Immigrants bring taste of home to Canada






By Tara Sprickerhoff, Ali Rodriguez, and Sarah Turnbull

Immigrant Food

OTTAWA – Canada is often referred to as a mosaic. It’s thought to be full of different cultures co-existing in harmony to form one of the most diverse countries in the world. A 2003 study by the Centre for Research and Information on Canada found that 97 per cent of Canadians liked the fact that different cultures live together peacefully, united as a nation. One of the most visual – and tasty – ways that this manifests itself is through Canadian cuisine.

An important aspect of Canada’s multiculturalism is our cuisine. Food allows immigrants to create a slice of home here in Canada while simultaneously supporting themselves and providing other Canadians the opportunity to experience different distinct cultural communities.

We explored three prominent ethnic cultures.

Vietnamese and Indian



Ottawa is well known for its numerous shawarma restaurants. Thanks to the large population of Lebanese immigrants in the capital region, locals and foreigners are able to experience a bit of culture through their taste buds. Canadians get to experience a bit of the Middle East from home; foreigners get to experience a bit of home here in Canada.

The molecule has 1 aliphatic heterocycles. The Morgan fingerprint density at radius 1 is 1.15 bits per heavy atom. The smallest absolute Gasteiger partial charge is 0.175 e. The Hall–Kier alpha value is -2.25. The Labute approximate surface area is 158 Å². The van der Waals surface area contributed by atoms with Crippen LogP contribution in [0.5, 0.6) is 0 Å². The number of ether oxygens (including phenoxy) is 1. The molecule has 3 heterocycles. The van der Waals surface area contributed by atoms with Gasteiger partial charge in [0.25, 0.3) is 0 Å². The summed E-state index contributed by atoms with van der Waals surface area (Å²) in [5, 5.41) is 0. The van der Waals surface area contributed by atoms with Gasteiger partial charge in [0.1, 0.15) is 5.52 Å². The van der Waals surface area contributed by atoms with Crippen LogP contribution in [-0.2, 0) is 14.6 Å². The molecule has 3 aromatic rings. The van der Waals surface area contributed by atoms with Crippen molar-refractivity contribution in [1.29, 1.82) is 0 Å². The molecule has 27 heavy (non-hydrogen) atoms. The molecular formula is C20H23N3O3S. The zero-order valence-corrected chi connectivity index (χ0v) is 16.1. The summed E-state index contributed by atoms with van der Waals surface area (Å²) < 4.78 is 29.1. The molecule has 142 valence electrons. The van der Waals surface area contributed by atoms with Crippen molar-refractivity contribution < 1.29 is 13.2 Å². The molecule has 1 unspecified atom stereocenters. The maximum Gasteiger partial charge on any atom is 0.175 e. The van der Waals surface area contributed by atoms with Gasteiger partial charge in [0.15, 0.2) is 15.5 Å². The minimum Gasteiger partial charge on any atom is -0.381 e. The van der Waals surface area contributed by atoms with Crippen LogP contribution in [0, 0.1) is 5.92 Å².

Shawarma is a pita sandwich traditionally filled with beef of chicken, vegetables, tahini sauce, and garlic sauce and usually accompanied by garlic potatoes.

Hassan Kassabak is from Lebanon and is currently studying in Canada. He says that eating shawarma is almost a daily routine.

“I get shawarma pretty much three times a week,” says Kassabak. “It’s weird, because although the shawarmas are different back home, I still think of Lebanon when I get shawarmas in Ottawa—it’s more of a cultural symbol than a physical experience.”

We have located the best spots in town so you can enjoy this culinary experience from the Middle East.


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